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Tang suit often refer to a type of Chinese jackets. The word of Tang suit (Tangzhuang) was created by the overseas Chinese people.
As the most prosperous and powerful dynasty in the history of China's feudal society, the Tang Empire (618-907) was so famous in the world that foreigners call the overseas Chinese people 'the Tang people', the places where they live 'Chinatowns' (literally meaning Tang People Streets) and the clothes they wear 'Tangzhuang' (Tang suit).
A Tang suit (or Tangzhuang) has two varieties in Chinese culture, which are strikingly different from each other in style. One refers to the authentic Tang-era clothes evolving from Hanfu, and it features a button-less yi overlapping the right border to the left and is tied with a sash and an ankle-length shang, giving a free and easy and elegant impression.
The other refers to the Manchu male's jacket evolving from Magua of the Qing Dynasty (1644-1911), which is made by absorbing a Western-style suit cutting method, featuring a Mandarin collar, a frog (a knob made of intricately knotted strings) and a duijin (a kind of Chinese-style jacket with buttons down the front), and it's also nowadays known as Pseudo-Tangzhuang.
The Tang suits we see today evolved from Magua rather than Hanfu. A typical design of a Tang suit employs the Chinese characters, such as Fu (福, literally meaning happiness in Chinese) and Shou (寿, literally meaning longevity in Chinese) to express good fortune and best wishes, which is extremely popular among the Chinese people owing to its cultural connotation.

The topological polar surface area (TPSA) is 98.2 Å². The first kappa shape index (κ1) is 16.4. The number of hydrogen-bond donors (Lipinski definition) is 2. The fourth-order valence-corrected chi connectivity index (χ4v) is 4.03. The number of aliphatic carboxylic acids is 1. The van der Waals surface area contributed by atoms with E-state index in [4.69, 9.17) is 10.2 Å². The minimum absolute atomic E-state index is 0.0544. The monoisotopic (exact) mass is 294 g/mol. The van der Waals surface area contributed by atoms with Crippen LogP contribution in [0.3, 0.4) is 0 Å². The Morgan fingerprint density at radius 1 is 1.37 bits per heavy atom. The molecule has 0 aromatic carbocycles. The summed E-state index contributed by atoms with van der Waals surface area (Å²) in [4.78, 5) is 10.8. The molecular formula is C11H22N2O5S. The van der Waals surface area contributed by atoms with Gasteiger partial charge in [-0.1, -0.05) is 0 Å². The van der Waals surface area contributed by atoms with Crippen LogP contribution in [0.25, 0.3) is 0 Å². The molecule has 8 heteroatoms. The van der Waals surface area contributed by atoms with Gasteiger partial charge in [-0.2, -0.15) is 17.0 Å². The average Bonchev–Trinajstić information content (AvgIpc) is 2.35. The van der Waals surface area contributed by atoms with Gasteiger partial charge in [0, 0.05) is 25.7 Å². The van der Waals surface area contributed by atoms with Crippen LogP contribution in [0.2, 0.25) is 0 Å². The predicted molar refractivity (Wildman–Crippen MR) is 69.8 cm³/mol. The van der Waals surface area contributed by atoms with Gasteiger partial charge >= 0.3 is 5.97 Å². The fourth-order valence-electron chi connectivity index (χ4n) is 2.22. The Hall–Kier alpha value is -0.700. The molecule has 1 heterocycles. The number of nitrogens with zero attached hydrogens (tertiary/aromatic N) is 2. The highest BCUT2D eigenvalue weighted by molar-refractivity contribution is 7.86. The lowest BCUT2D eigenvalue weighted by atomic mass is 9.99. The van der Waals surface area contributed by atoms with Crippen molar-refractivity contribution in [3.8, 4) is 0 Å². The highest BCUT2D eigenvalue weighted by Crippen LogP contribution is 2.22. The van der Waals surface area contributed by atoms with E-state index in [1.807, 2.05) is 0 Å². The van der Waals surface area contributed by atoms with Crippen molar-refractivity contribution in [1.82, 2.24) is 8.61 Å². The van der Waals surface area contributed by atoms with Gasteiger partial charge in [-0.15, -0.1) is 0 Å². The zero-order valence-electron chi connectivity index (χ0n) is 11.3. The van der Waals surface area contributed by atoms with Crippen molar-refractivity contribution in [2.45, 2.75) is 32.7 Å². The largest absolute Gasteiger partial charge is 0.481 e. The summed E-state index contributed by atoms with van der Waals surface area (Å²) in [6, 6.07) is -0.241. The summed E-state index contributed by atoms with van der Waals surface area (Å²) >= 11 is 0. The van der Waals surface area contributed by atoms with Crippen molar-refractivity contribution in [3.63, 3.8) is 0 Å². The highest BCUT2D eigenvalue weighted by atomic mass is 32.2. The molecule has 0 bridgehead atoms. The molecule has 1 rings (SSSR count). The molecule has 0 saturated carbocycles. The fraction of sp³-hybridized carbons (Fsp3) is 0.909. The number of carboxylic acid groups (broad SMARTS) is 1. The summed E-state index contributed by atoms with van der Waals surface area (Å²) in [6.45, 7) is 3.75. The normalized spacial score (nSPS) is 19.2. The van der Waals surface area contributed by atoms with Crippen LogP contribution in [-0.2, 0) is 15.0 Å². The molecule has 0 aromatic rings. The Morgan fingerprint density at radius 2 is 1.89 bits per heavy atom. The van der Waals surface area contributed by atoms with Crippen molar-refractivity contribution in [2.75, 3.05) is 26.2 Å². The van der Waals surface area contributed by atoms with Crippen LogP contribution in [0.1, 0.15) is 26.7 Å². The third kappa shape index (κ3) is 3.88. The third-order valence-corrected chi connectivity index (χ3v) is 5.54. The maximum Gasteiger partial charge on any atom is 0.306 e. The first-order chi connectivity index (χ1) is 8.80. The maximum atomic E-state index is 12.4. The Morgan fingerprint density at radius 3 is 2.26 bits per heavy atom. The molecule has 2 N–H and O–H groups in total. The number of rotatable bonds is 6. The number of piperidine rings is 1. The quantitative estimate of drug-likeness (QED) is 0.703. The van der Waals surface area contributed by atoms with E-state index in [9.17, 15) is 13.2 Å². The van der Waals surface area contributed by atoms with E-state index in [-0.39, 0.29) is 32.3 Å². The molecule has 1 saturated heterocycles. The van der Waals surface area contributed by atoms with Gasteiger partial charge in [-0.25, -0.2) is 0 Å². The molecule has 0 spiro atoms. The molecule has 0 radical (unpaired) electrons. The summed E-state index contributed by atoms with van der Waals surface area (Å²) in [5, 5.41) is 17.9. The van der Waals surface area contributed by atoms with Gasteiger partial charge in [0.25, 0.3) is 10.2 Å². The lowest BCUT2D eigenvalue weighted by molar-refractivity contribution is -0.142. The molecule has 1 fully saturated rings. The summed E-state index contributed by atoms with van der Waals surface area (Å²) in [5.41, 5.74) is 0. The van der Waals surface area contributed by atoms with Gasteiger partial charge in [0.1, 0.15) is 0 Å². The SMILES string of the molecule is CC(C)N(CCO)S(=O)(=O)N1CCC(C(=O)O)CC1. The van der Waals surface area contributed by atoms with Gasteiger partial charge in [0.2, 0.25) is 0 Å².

International Influence of the Tang Suit
The Tang suit has had a great influence on the clothing styles of Japan, North Korea, South Korea and Vietnam in history. The Japanese kimono is made on the basis of pao of the Tang Dynasty (618-907), and it has become the national clothing of Japan.
The Korean traditional dress also evolved from a combination of Hanfu of the Han Dynasty (206 BC-220) and pao of the Tang Dynasty (618-907).
The Western-style clothes and the Chinese attire were compassable at the turn of the 19th century and the 20th century, during which Hong Kong and Macau compatriots distinguished the Western toilette from the Chinese toilette according to the differences between the Western-style suit and the Tang suit.
The host, Jiang Zemin (the former Chairman of the PRC), presented silk-embroidered Tang suits to the heads of foreign countries at the Asia-Pacific Economic Cooperation summit in Shanghai in 2011, setting off a rush to wear Tang suits across the world.
As an integral part of traditional Chinese culture, Tang suits are worn by overseas Chinese people during the Spring Festival each year, attracting many foreigners to wear them out of curiosity.
More and more young Chinese people are inclined to wear Tang suits instead of Western-style suits and dresses on their big days. The Chinese TV presenters also prefer wearing Tang suits during emceeing TV shows, especially at Spring Festival Galas.
If you have interest to learn more facts about Chinese traditional clothes, just contact us to tell your interests and requirements and China Highlights will create a China tour to you.